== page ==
UK’s Aviva Agrees to Acquire Friends Life for $8.8 Billion in Shares

By | December 2, 2014

Aviva plc, Britain’s second-largest insurer by market value, agreed to buy Friends Life Group Ltd. for about 5.6 billion pounds ($8.8 billion) in stock in the U.K. insurance industry’s biggest takeover in 15 years.

Aviva, which last month disclosed it was in talks with its smaller competitor, is offering 394 pence in stock for each Friends Life share, according to a statement today. That’s a 15 percent more than Friends Life’s closing price on Nov. 20. Both boards have agreed to the terms of the transaction.

Aviva said buying Friends will give it access to the smaller insurer’s cash flow, allowing Chief Executive Officer Mark Wilson, 48, to speed future dividend increases. Aviva’s shares have fallen 7.4 percent since the talks were disclosed last month as the proposal divided analysts, with some criticizing Wilson for bulking up in the U.K. instead of expanding abroad.

“It allows them to cut costs and combine two businesses with different risk mix and that’s positive but that’s about it really,” said Andy Hughes, an analyst at Exane BNP Paribas in London before the announcement. He has an underperform rating on Aviva shares. “Wilson has done a pretty good job until now, but we have got to see what he’s going to do with Friends Life. It doesn’t make a lot of sense to me.”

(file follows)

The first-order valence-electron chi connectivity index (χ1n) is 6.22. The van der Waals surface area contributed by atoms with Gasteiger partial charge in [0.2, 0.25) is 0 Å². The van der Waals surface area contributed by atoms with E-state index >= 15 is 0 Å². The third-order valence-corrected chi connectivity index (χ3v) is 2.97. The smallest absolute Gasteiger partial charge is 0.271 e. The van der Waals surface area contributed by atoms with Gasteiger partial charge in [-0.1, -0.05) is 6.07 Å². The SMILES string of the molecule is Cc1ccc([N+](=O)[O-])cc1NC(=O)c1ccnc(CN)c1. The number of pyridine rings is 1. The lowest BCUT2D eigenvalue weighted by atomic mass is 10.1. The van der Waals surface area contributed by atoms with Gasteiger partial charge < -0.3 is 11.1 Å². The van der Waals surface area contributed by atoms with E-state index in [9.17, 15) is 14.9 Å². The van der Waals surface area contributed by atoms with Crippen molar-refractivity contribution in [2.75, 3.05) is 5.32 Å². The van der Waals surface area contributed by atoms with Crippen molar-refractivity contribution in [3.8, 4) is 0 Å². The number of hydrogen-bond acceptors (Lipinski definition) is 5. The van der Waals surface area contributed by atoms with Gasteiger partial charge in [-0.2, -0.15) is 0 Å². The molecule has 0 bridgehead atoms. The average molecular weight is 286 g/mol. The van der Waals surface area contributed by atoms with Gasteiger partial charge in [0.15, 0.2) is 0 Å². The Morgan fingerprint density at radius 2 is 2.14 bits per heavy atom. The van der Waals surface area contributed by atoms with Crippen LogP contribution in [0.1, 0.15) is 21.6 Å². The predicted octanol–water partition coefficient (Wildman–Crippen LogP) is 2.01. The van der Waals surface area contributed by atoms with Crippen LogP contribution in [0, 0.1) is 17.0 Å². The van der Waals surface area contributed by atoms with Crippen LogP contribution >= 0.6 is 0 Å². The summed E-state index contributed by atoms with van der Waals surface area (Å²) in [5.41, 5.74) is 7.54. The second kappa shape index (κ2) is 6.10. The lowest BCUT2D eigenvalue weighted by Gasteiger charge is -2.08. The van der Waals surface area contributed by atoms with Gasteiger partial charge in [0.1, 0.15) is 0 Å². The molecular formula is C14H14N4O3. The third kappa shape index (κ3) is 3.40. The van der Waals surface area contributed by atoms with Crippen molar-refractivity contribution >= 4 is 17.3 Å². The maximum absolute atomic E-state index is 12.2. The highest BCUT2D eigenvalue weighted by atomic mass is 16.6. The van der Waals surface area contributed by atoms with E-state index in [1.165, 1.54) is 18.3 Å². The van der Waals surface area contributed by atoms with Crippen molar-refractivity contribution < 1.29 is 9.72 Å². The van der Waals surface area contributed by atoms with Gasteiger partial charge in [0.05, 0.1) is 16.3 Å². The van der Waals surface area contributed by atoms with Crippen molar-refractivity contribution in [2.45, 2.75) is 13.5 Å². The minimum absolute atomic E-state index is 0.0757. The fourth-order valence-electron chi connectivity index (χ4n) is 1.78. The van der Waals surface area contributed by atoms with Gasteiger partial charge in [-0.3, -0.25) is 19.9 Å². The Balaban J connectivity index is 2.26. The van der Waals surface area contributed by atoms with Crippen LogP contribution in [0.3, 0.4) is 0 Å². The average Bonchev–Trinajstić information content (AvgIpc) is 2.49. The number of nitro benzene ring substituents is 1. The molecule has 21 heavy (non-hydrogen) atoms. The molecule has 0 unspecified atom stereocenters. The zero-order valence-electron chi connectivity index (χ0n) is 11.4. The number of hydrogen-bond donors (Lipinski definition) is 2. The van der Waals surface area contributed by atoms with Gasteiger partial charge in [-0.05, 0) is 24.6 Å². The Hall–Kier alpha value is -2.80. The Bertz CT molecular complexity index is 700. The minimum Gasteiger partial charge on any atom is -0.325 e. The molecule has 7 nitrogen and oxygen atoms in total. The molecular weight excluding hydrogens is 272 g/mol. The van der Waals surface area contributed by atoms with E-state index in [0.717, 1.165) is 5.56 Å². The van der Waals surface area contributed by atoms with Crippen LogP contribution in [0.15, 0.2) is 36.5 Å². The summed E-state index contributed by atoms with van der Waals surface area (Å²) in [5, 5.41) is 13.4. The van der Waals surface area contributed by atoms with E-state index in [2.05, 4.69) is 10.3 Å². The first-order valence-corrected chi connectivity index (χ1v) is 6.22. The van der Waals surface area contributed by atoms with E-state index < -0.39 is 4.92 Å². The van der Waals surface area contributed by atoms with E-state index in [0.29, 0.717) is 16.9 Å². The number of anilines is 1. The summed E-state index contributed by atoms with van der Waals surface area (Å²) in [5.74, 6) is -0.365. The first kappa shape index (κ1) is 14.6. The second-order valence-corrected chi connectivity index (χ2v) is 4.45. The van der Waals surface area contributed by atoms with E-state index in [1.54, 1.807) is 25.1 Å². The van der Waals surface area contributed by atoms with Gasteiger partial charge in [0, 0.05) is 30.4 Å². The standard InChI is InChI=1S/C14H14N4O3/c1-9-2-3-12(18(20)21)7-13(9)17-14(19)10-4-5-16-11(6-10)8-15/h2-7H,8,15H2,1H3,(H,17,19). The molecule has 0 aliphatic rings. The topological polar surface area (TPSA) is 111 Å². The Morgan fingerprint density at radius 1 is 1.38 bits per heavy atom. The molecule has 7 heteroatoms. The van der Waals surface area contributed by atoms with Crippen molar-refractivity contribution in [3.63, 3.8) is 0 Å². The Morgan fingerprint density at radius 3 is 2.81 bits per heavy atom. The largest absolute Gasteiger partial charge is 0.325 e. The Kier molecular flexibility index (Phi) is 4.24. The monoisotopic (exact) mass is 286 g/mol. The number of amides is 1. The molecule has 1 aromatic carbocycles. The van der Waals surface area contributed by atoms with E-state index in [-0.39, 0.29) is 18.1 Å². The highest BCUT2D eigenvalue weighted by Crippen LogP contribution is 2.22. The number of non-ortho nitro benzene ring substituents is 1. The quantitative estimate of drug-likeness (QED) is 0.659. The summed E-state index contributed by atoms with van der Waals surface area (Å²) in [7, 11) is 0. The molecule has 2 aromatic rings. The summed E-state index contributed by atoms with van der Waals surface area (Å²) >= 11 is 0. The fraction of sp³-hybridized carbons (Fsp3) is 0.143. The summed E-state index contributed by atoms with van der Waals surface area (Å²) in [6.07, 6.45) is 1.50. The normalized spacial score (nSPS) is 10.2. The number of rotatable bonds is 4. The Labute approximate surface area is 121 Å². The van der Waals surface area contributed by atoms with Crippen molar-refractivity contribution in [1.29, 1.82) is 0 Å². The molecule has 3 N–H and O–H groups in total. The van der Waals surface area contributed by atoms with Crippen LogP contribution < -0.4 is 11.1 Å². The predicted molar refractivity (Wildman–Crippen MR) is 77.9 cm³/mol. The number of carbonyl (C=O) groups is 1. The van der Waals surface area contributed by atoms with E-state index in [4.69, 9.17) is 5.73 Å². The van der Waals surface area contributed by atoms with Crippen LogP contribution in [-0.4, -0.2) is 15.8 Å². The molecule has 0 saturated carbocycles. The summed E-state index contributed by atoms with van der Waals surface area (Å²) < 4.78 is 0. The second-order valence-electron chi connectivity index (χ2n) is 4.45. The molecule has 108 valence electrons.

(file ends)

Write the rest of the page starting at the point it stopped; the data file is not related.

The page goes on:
Aviva rose 1.3 percent to 506 pence as of 8:05 a.m. in London trading; Friends Life advanced 2.7 percent to 376 pence.

Friends Life’s shareholders will own about 26 percent of the combined company, Aviva said.

Shareholder Revolt

The combined Aviva and Friends Life will have 16 million customers, challenging Legal & General Group plc’s position as the largest manager of U.K. pension assets. The deal is expected to result in an additional cash flow of about 600 million pounds per year, with savings seen at about 225 million pounds, according to the statement.

Wilson installed as Aviva’s CEO in January 2013 after a shareholder revolt cost his predecessor his job. He has changed at least half of his senior managers and sold off assets as he strived to rebuild capital, increase cash flow and shrink billions of pounds. Analysts including Sanford C. Bernstein Ltd.’s Edward Houghton and Deutsche Bank AG’s Oliver Steel said the deal will address some of those challenges.

Aviva has also been seeking to boost profitability and increase third-party assets at its investment unit after hiring Euan Munro from Standard Life Investments late last year. The company today said deal would add about 70 billion pounds of Friends Life’s U.K. assets, increasing funds under administration to about 309 billion pounds.

Friends Life was one of the worst-performing U.K. insurance stocks this year after the government scrapped rules that pushed retirees to buy an annuity, threatening a key source of domestic profit growth.

The takeover is the biggest among British insurers since CGU plc’s 7.4 billion-pound merger in 2000 with Norwich Union plc, which created Aviva, according to data compiled by Bloomberg.

Morgan Stanley, JPMorgan Cazenove and Robey Warshaw advised Aviva. Friends Life was counseled by Goldman Sachs Group Inc., Barclays plc and RBC Capital Markets.

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